These centres are:
DBT-TERI Centre of Excellence is aimed towards development of technologies for production of advanced biofuels; ‘algal biodiesel, pyrolytic oil, biohydrogen; and Bio-commodities; ‘2,3 Butane diol, acrolyn, high value pigments, bio-plastic, aqua feed and animal feed’, from 3rd generation feed (algae and aquatic macrophytes) in a bio-refinery approach. This is the first biorefinery project established by DBT at TERI with a goal to achieve the zero waste discharge by effectively utilizing the co-products of different processes as feed to produce value-added bio-products that would aid in closing loop.
So far, economic viability is a major constraint for advanced biofuel production, thus limiting its commercialization. Hence, it is essential to effectively use the co-products as feed for generation of high value bio-commodities to make the overall process cost competitive.
The concept of integrated production of advanced biofuels and bio-commodities is based on the multidisciplinary research expertise of TERI, including previous successes in establishing large-scale photo bioreactor for year-round production of high lipid containing algal strain, pilot scale biohydrogen production through dark fermentation process from sugarcane blackstrap molasses, and pyrolytic bio-oil production.
Under this centre’s activity, TERI would set up a 100,000 L algal production system at Mumbai coastal location utilizing sea water, the pertinent water source in India for large-scale cultivation of marine microalgae. The system would be a scale up of the sunlight distribution-based photo-bioreactor developed earlier at TERI in pilot scale (1800 L and 10,000 L capacities). This has demonstrated 1.5-3.0 times higher areal productivities compared to standard systems. Wet algal slurry will be processed for lipid recovery for subsequent conversion to biodiesel.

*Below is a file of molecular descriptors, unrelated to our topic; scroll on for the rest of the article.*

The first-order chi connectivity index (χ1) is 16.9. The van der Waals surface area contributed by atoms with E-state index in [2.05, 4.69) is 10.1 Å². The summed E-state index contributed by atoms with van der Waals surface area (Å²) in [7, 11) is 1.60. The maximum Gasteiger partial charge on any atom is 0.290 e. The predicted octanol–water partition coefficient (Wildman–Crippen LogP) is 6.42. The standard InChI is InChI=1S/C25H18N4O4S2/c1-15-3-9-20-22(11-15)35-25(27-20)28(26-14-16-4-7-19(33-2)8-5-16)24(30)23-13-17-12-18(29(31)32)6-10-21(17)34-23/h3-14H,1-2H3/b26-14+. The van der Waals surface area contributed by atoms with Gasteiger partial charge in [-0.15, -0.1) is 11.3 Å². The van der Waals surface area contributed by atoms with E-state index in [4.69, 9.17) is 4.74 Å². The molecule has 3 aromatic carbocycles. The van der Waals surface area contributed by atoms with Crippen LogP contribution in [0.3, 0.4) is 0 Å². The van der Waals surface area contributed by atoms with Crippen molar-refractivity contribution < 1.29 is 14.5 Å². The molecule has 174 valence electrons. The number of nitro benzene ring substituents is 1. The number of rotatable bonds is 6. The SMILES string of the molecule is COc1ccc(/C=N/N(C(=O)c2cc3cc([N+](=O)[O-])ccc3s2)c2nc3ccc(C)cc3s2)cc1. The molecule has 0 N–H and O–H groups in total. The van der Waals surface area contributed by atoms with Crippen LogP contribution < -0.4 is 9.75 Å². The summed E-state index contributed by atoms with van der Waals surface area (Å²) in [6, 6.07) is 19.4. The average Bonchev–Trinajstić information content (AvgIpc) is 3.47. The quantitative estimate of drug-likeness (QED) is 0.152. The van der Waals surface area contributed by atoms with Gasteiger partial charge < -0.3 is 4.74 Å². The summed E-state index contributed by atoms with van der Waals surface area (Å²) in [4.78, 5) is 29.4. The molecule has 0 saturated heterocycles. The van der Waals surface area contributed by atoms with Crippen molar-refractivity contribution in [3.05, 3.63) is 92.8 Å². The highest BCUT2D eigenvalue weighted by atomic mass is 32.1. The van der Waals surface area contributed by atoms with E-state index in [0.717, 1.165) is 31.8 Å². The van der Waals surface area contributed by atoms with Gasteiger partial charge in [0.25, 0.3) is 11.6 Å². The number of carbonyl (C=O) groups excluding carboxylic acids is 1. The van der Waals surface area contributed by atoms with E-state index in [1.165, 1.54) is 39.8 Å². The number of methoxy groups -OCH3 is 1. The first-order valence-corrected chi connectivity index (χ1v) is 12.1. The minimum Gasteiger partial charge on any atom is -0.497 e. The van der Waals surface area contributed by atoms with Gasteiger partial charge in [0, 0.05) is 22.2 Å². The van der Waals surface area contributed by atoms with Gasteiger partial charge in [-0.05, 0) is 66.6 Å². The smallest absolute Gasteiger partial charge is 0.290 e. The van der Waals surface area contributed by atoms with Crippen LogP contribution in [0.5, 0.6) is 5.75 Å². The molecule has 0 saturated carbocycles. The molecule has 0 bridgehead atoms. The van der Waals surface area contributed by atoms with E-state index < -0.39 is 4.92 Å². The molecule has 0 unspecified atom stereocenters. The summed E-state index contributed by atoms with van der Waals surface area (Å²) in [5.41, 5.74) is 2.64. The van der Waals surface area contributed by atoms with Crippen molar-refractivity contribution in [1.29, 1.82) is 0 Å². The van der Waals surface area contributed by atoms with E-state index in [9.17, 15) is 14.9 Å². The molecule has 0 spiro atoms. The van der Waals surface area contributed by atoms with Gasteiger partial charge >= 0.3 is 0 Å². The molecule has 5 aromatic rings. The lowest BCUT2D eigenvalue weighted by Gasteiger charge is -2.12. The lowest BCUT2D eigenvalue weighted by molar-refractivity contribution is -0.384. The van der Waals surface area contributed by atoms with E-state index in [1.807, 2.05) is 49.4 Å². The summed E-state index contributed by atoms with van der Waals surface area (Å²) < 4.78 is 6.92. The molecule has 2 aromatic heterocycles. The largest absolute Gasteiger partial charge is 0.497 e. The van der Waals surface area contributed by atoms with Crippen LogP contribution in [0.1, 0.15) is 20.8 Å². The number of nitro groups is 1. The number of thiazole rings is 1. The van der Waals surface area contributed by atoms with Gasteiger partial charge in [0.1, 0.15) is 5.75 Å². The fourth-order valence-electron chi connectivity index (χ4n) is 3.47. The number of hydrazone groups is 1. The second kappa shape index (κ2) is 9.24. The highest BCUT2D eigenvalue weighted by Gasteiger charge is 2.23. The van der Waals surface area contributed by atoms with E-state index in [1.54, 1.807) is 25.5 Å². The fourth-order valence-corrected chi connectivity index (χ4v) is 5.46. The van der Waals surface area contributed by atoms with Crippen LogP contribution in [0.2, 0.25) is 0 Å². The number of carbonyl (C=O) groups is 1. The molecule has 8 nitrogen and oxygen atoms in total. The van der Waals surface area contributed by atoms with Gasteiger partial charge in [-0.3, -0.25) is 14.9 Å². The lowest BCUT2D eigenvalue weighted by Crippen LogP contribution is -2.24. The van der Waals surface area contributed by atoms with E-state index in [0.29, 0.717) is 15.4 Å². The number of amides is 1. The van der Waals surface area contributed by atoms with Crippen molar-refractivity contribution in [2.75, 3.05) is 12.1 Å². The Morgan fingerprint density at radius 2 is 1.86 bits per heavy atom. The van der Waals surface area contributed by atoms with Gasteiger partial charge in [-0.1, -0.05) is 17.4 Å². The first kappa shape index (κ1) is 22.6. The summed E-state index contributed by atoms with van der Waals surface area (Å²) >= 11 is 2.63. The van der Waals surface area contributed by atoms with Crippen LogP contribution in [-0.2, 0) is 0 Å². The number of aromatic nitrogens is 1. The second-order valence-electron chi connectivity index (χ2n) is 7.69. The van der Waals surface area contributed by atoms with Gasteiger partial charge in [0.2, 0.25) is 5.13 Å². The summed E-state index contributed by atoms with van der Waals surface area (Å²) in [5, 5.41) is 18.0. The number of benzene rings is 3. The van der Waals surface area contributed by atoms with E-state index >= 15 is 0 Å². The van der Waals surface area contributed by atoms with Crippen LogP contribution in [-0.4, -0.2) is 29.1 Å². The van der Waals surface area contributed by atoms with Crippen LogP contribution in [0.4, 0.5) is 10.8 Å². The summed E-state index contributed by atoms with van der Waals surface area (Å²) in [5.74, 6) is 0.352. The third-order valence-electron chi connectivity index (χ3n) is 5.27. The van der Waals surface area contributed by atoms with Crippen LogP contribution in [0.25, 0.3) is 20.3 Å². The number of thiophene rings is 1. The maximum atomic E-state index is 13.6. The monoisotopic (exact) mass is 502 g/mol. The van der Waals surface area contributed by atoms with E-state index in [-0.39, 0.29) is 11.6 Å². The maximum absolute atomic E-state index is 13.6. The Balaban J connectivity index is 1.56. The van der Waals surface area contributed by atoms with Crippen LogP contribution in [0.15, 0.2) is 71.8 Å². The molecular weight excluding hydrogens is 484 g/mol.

The deoiled algal biomass after fuel lipid recovery would be explored further for fuel, bio-oil, and biohydrogen through employment of pyrolysis process and dark fermentation process. Further aquatic plant biomass (water hyacinth and Azolla) would also be employed as new second-generation feedstocks for production of hydrogen through biological route by using a bacterial strain isolated at TERI that could feed on both pentose as well as hexose sugars. The second generation biohydrogen production process would be developed in pilot scale.
To make the overall process cost-competitive, the co-product - crude glycerol, by-product from biodiesel production would be used as feedstock for microbial production of 2,3-butanediol (specialty industry platform chemical) and for the development of acrylate polymers (acrolein platform chemical-based) as value-addition products. The char by-product from the pyrolysis streams would be evaluated for the development of activated carbon and its high-end use applications. Algal biomass would be also be explored for production of high value compounds; Omega-3 fatty acids, lutein, β-carotene and astaxanthin, production of cellulose nanocrystals for application in bioplastic production, formulation of aqua feed and animal feed from deoiled algae biomass’, in a bio-refinery approach.
Comprehensive techno-economic analysis, environmental assessment and socio-economic assessment would be carried out covering the entire range of the integrated project components.
Dr Vibha Dhawan, Distinguished Fellow, TERI; and Dr Sanjukta Subudhi, Senior Fellow, DBT-TERI Centre of Excellence in Advanced Biofuel & Biocommodities and Environmental & Industrial Biotechnology Division, TERI, New Delhi.